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20 of my favourite Plant-based Foods that are High in Protein

On my quest to include even MORE veggies in my diet and reduce the amount of animal products (to skip out on nasties like antibiotics, hormones and saturated fat) I've been deep-diving into protein sources to keep my muscles lean and refuelled.

Most people have no idea how much protein they’re actually supposed to get in a day (and often eat way too much), but meant-eaters always seem to wonder how plant-based peeps get enough protein. *EYE ROLL*. Whether you're onto meat-free Monday's, or going full vegan, there's no reason to miss out on this all-important macronutrient.

Here are my all-time favourite sources of plant-based protein:

Nutritional Yeast – 9 grams of protein per two tablespoons: Good source of fibre, zinc, magnesium, copper, manganese, and all the B vitamins, including B12

Kidney Beans – 13 grams of protein per cup: Great source of calcium, vitamin C, fibre, and B vitamins

Seitan – 25 grams of protein per 100 grams (same as a steak): Great source of selenium

Soy Milk – 8 grams of protein per cup (same as cows’ milk): Great source of potassium, isoflavones, and vitamins A and B12, and often fortified with calcium and vitamin D

Tempeh – 41 grams of protein per cup (double that of chicken breast): Great source of probiotics, B vitamins, and minerals such as magnesium and phosphorus

Tofu – 20 grams of protein per cup: Great source of calcium, manganese, copper, selenium, phosphorus, omega-3 fatty acids, iron, magnesium, zinc, and thiamine

Peanut Butter – 7 grams of protein per two tablespoons: Great source of magnesium, potassium, and vitamins B6 and E

Lentils – 18 grams of protein per cooked cup: Great source of fibre, thiamine, folate, manganese, and vitamins A, C, and K

Ezekiel Bread – 8 grams of protein per two slices: Great source of fibre, folate, beta-carotene, and vitamins C and E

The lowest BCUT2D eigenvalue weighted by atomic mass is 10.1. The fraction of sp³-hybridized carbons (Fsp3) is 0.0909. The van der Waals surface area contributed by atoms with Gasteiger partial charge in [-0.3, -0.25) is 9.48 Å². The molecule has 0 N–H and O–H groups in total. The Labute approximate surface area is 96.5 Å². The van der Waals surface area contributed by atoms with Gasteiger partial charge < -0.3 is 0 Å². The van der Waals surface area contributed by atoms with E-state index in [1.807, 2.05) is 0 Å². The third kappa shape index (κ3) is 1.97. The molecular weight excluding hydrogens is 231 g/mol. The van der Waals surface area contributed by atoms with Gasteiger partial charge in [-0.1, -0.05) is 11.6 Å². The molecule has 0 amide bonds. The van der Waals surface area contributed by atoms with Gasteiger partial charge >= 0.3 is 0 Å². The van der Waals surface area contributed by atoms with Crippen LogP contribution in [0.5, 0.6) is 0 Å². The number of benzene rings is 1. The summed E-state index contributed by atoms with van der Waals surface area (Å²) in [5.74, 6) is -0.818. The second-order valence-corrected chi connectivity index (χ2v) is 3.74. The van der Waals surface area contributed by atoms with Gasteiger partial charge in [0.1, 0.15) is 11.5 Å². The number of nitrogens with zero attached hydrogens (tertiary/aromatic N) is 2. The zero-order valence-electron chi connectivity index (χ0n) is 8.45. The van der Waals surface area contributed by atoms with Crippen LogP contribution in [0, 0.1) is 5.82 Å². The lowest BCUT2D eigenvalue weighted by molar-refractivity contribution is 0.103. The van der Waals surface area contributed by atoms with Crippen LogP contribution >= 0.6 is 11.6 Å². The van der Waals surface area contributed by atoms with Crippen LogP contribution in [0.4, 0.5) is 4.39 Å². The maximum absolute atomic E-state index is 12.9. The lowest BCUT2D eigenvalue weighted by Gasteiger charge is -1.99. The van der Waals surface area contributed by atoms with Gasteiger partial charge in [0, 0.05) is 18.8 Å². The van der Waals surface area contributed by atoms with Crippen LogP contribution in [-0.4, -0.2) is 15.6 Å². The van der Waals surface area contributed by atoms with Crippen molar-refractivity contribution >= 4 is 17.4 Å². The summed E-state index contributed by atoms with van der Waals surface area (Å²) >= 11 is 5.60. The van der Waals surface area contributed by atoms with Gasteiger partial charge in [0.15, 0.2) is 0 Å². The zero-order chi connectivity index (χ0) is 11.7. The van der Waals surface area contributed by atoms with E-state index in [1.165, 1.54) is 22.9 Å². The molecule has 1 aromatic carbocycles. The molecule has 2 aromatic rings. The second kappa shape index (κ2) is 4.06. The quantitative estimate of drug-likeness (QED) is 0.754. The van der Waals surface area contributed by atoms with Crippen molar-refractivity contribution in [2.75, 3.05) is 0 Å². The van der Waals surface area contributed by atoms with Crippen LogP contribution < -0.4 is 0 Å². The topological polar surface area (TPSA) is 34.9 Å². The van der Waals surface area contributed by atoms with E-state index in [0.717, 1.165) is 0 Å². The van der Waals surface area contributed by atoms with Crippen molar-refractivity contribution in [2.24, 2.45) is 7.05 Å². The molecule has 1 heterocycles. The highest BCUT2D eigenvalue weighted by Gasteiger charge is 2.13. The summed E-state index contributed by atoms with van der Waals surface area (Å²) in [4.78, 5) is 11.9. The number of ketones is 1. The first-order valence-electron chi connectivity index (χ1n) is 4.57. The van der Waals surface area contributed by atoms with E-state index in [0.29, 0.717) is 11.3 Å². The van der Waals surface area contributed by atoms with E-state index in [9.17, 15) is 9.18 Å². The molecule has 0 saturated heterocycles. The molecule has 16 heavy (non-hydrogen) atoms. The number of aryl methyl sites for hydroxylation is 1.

Chia Seeds – 5 grams of protein per 2 tablespoons: Great source of calcium, magnesium, iron, zinc, boron, niacin, and vitamins B, D, and E, and contains 8.7 times the omega-3 fatty acids found in wild Atlantic salmon

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Green Peas – 9 grams of protein per cooked cup: Great source of iron, magnesium, phosphorus, zinc, copper, and several B vitamins as well as fibre, folate, manganese, and vitamins A, C, and K

Chickpeas – 15 grams of protein per cooked cup: Great source of fibre, iron, folate, phosphorus, potassium, and manganese

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Asparagus – 4.5 grams of protein per cooked cup: Great source of B vitamins and folate

Almonds – 21 grams of protein per 100 grams: Great source of vitamin E, manganese, biotin, copper, magnesium, molybdenum, riboflavin, and phosphorus

Buckwheat – 24 grams of protein per cup: Great source of antioxidants, manganese, magnesium, phosphorus, niacin, zinc, iron, folate, and vitamin B6

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Hemp Seeds – 15.5 grams of protein per half-cup: Great source of magnesium, iron, calcium, zinc, selenium, and omega-3 and omega-6 fatty acids

Pistachios – 21 grams of protein per 100 grams: Great source of copper, manganese, thiamine, phosphorus, and vitamin B6

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Artichokes – 8 grams of protein per cup: Great source of vitamin C, fibre, potassium, and magnesium

Spinach – 5 grams of protein per cooked cup: Great source of vitamins A, C, E, K, and B6 as well as niacin, zinc, fibre, thiamine, folate, calcium, iron, magnesium, phosphorus, potassium, copper, and manganese

Quinoa – 8 grams of protein per cooked cup: Great source of fibre, iron, manganese, phosphorus, and magnesium

ADDITIONAL PROTEIN BOOSTERS

If you're doing a LOT of weight training or feel like you just need an extra boost, add in some plant-based protein powder. They usually contain either soy, hemp, rice or pea protein. I personally love Switch Nutrition and Botanica.

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Another hack is to use a plant-based milk high in protein, such as Like Milk from Australias Own, made from pea protein with 8.3g protein per serve.

Sally O'Neil - Editor in Chief

Sal is on a mission to prove that healthy and nutritious doesn’t have to be boring – and that even while staying in shape you can have your cake and eat it too. After losing 14kg from adopting a healthier lifestyle, she shares her journey with others on The Fit Foodie Blog. She also works as a commercial food photographer and stylist, is studying a Bachelor of Health Science in Nutrition and Dietetics, and is the author of two cookbooks: Love Move Eat (Bauer Media, 2017) and Meal Prep Plan (Murdoch, 2019).

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